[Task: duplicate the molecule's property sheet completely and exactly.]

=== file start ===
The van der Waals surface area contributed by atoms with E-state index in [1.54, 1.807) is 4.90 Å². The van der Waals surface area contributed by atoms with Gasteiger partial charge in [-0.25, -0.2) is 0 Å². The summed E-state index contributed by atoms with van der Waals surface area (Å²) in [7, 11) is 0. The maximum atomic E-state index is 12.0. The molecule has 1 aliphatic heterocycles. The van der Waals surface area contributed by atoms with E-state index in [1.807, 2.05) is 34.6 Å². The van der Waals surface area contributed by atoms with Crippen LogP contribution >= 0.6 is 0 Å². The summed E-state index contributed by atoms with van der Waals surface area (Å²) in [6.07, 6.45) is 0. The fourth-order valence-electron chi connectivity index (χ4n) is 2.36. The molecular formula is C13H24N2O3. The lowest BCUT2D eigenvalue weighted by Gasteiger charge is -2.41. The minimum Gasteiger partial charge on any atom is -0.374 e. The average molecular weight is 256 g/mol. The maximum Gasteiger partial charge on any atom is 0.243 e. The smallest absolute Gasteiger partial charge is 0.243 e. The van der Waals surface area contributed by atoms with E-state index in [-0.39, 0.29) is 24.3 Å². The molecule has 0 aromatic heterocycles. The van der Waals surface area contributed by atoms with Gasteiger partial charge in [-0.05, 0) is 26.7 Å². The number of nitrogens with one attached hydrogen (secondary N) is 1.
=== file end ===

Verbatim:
The van der Waals surface area contributed by atoms with E-state index in [1.54, 1.807) is 4.90 Å². The van der Waals surface area contributed by atoms with Gasteiger partial charge in [-0.25, -0.2) is 0 Å². The summed E-state index contributed by atoms with van der Waals surface area (Å²) in [7, 11) is 0. The maximum atomic E-state index is 12.0. The molecule has 1 aliphatic heterocycles. The van der Waals surface area contributed by atoms with E-state index in [1.807, 2.05) is 34.6 Å². The van der Waals surface area contributed by atoms with Crippen LogP contribution >= 0.6 is 0 Å². The summed E-state index contributed by atoms with van der Waals surface area (Å²) in [6.07, 6.45) is 0. The fourth-order valence-electron chi connectivity index (χ4n) is 2.36. The molecular formula is C13H24N2O3. The lowest BCUT2D eigenvalue weighted by Gasteiger charge is -2.41. The minimum Gasteiger partial charge on any atom is -0.374 e. The average molecular weight is 256 g/mol. The maximum Gasteiger partial charge on any atom is 0.243 e. The smallest absolute Gasteiger partial charge is 0.243 e. The van der Waals surface area contributed by atoms with E-state index in [-0.39, 0.29) is 24.3 Å². The molecule has 0 aromatic heterocycles. The van der Waals surface area contributed by atoms with Gasteiger partial charge in [-0.05, 0) is 26.7 Å². The number of nitrogens with one attached hydrogen (secondary N) is 1.